President Vladimir Putin announced on Thursday the extension of a non-working period in Russia to slow the spread of the coronavirus until April 30 as cases spike.
‘I’ve taken a decision to extend the period of non-working days until April 30,’ Putin said in an address broadcast on state television, saying that Russians will still receive their salaries.
The president first announced a week-long break from work in a rare televised address last week as part of a series of escalating measures to help slow the spread of coronavirus in Russia.
He announced the longer work-free period on Thursday after health officials had said more time was needed.
Despite a raft of measures, coronavirus cases spiked Thursday with 771 new infections bringing the total to 3,548 and 30 deaths, according to official numbers.
‘The threat remains,’ Putin said.
‘The peak of the epidemic in the world has not yet been passed, including in our country.’
Moscow with more than 12 million inhabitants has seen the most cases so far.
Muscovites have been under a strict lockdown since Monday with residents allowed to leave their homes only for essential shopping, medical emergencies, to walk pets or take out rubbish.
Moscow Mayor Sergei Sobyanin said in his blog Thursday evening that these measures would be extended but announced that a plan to issue official passes for moving around the city using QR codes would not go ahead for now.
He said this could come up for discussion again if the virus situation worsens or more people flout rules on staying home.
From Thursday, Muscovites diagnosed with the virus whose health allows them to stay at home and quarantined family members have to consent to monitoring of their movements using satellite location on cell phones.
Moscow is also using facial recognition cameras to watch for breaches of quarantine.
‘We will have to live through hard times,’ Sobyanin said.
The lockdown has been extended across almost all regions, and parliament has approved a coronavirus-focused package of legislation including prison terms of up to seven years for those who cause multiple deaths by flouting protective measures.
In his televised address on Thursday, Putin said that measures already taken had ‘managed to protect the older generation from a serious threat’ and prevented an outbreak in kindergartens.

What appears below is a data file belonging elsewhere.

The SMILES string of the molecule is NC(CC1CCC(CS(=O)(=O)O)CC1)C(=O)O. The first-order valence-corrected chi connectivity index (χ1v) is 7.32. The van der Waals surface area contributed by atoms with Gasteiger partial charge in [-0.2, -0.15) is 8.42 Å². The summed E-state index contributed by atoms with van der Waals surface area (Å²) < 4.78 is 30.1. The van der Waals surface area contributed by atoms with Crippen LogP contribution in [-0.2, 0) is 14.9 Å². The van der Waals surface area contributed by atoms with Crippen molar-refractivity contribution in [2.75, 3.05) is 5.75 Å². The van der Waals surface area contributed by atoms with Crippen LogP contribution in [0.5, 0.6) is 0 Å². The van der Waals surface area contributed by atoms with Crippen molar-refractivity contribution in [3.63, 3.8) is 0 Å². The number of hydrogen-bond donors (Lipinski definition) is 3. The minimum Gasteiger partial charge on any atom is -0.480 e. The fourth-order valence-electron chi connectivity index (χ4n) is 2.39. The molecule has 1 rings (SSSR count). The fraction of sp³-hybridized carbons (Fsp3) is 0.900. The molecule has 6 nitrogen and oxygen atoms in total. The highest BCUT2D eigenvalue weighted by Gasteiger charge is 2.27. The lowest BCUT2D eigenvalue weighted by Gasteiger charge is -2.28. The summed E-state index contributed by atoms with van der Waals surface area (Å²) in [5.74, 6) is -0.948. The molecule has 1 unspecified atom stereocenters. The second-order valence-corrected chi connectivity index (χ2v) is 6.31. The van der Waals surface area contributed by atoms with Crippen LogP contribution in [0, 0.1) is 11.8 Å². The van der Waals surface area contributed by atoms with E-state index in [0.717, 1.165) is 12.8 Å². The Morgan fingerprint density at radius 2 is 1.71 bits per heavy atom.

He added that it would be up to each region to decide what lockdown measures were needed ‘in terms of ensuring health, people’s safety and the sustainability of the economy’.
Prime minister Mikhail Mishustin said Wednesday that Russia had set aside $18 billion to battle the COVID-19 pandemic and was drafting measures to support regional economies as well as small businesses.
In his initial address to the nation last week, Putin postponed a key public vote scheduled for April 22 on constitutional reforms that would allow him to stay in power until 2036.
Lawmakers have also approved a bill allowing the government to introduce a state of emergency across the country.
The Russian leader is himself taking precautions against coronavirus, his spokesman Dmitry Peskov said this week, opting to carry out most of his duties remotely.
The head of Russia’s main coronavirus hospital, who gave Putin a tour of the facilities last week, announced Tuesday he had tested positive for coronavirus, sparking speculation the president may have been infected after shaking hands with the doctor.
‘Everything is fine’ with Putin, Peskov said. ‘We are taking all the precautionary measures.’
Russia has already closed its borders and grounded all international flights to help prevent new cases.
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